up and dancing, and the most "rocking" version I've heard, thought Bob
flubbed the lyrics a few times and did too much mumbling. If he insists
on singing this song so much I wish he would put more effort into singing
it... but the audience really loved the song.. and the blue light show on
the curtains was cool...
Summer Days really rocked and was played very fast... he started out too
slow and now he was going too fast I thought.. but it was the first real
rock song and the kids loved it... like most of the new songs off L &
T---the young people really seem to like them as much as the classics !
The one song off L&T I really wanted to hear was Sugar Baby--which was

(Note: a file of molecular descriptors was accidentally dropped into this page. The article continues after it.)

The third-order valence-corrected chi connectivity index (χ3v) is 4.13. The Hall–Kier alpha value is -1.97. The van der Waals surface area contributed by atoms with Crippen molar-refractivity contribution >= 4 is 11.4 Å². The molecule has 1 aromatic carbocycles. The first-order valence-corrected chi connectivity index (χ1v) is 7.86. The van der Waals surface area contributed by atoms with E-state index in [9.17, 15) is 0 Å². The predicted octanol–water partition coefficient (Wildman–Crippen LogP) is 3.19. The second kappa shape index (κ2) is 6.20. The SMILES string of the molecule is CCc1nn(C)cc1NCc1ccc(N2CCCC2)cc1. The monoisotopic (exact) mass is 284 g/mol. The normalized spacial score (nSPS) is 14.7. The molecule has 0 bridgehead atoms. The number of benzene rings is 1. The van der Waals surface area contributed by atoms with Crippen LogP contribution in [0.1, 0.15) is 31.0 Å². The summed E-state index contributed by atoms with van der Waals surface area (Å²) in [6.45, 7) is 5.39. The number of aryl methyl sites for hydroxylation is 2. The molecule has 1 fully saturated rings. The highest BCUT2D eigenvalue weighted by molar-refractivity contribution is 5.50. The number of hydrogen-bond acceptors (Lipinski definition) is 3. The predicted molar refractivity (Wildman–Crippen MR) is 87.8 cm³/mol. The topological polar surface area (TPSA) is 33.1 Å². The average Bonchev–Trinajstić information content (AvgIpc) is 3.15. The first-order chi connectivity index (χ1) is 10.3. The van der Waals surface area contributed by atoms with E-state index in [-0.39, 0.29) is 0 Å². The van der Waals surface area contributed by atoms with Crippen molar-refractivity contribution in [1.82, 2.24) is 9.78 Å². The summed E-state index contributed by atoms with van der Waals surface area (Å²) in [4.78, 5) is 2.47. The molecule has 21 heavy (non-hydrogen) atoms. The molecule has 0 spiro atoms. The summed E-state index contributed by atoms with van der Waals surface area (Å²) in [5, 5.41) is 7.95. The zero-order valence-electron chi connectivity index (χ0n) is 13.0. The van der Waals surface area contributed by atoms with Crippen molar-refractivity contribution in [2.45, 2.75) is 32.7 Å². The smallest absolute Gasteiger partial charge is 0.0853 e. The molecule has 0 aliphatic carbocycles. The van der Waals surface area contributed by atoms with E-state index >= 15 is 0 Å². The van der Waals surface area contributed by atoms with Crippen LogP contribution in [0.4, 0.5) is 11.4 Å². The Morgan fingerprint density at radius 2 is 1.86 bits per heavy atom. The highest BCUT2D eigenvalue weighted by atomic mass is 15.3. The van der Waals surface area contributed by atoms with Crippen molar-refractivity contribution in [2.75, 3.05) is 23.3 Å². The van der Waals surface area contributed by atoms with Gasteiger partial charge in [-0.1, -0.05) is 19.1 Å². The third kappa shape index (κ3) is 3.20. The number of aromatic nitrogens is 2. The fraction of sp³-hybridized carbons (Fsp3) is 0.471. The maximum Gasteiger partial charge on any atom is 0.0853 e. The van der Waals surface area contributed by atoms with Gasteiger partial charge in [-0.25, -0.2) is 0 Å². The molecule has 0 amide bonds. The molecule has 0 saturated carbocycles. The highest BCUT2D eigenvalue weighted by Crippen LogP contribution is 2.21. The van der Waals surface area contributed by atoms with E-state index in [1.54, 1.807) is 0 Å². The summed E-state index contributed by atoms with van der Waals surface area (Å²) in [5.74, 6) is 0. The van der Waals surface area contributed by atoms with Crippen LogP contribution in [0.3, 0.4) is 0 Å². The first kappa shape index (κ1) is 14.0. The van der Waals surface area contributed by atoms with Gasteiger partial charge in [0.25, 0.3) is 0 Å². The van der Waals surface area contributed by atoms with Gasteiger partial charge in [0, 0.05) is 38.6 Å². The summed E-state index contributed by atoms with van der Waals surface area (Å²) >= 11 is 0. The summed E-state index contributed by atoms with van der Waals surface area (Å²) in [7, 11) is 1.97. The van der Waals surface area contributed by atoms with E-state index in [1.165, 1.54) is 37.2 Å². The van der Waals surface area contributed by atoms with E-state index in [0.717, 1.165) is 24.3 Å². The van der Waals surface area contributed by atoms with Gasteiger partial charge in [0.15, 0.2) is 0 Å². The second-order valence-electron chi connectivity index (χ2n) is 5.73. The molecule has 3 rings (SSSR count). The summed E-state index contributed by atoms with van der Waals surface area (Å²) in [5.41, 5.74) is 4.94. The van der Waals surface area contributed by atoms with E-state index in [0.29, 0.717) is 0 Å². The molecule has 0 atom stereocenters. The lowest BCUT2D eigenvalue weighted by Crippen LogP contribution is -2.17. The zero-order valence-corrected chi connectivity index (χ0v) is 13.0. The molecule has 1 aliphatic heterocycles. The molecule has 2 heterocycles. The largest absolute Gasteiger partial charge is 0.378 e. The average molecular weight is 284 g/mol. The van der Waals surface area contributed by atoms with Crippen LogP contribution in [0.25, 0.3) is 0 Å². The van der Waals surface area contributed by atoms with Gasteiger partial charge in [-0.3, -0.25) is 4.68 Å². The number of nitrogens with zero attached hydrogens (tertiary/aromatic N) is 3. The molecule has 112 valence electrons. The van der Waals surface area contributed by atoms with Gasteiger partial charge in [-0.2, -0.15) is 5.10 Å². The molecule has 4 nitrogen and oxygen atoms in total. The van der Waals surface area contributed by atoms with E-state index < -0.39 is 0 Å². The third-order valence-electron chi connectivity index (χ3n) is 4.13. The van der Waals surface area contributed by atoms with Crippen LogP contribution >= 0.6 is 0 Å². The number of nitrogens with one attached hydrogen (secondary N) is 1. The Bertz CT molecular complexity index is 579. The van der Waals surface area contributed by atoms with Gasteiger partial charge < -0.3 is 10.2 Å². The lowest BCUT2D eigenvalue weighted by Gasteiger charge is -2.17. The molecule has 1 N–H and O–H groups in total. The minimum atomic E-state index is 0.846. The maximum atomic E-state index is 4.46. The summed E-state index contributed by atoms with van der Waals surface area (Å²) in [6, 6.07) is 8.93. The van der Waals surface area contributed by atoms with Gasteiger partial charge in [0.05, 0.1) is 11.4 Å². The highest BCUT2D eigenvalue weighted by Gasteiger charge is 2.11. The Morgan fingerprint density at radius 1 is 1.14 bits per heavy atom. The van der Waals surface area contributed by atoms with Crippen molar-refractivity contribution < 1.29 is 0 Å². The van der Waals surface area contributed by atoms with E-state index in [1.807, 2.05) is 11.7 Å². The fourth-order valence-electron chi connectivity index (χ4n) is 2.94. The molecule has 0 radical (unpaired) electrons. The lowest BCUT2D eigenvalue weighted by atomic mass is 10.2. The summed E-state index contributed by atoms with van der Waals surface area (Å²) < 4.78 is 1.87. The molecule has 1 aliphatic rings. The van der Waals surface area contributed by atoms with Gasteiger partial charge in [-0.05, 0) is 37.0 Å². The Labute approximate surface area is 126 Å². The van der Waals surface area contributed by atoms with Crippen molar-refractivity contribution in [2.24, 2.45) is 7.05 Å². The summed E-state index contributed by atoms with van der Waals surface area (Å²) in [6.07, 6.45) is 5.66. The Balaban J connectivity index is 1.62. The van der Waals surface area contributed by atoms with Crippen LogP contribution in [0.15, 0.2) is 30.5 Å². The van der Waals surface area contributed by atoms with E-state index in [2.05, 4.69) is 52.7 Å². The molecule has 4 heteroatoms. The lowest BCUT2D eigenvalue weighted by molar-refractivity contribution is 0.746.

next. I've been reading about how quiet and attentive the audiences have
been during this song--but not in Tupelo, at least not around me. At this
point I really got mad--the people around me were shuffling in and out to
get beer, they guys behind me were talking LOUD.. I could not see, I could
not hear Bob.. I had it.. I convinced my friend Glenn to move.. we walked
back to some empty seats further back on the side so we could see... but I
didn't enjoy the song back there either. the back half of the
Bancorpcenter was EMPTY.
The next song was another scorching version of Wicked Messenger-- and we
decided to try to move to the front and get as near as we could to the
stage. Since so many people--mostly kids--were rushing to the front of
the stage the security guards gave up on forcing people back to their
seats, so Glenn and I were able to get very close on the right of the
stage. By the time we got there, the band started into Like a Rolling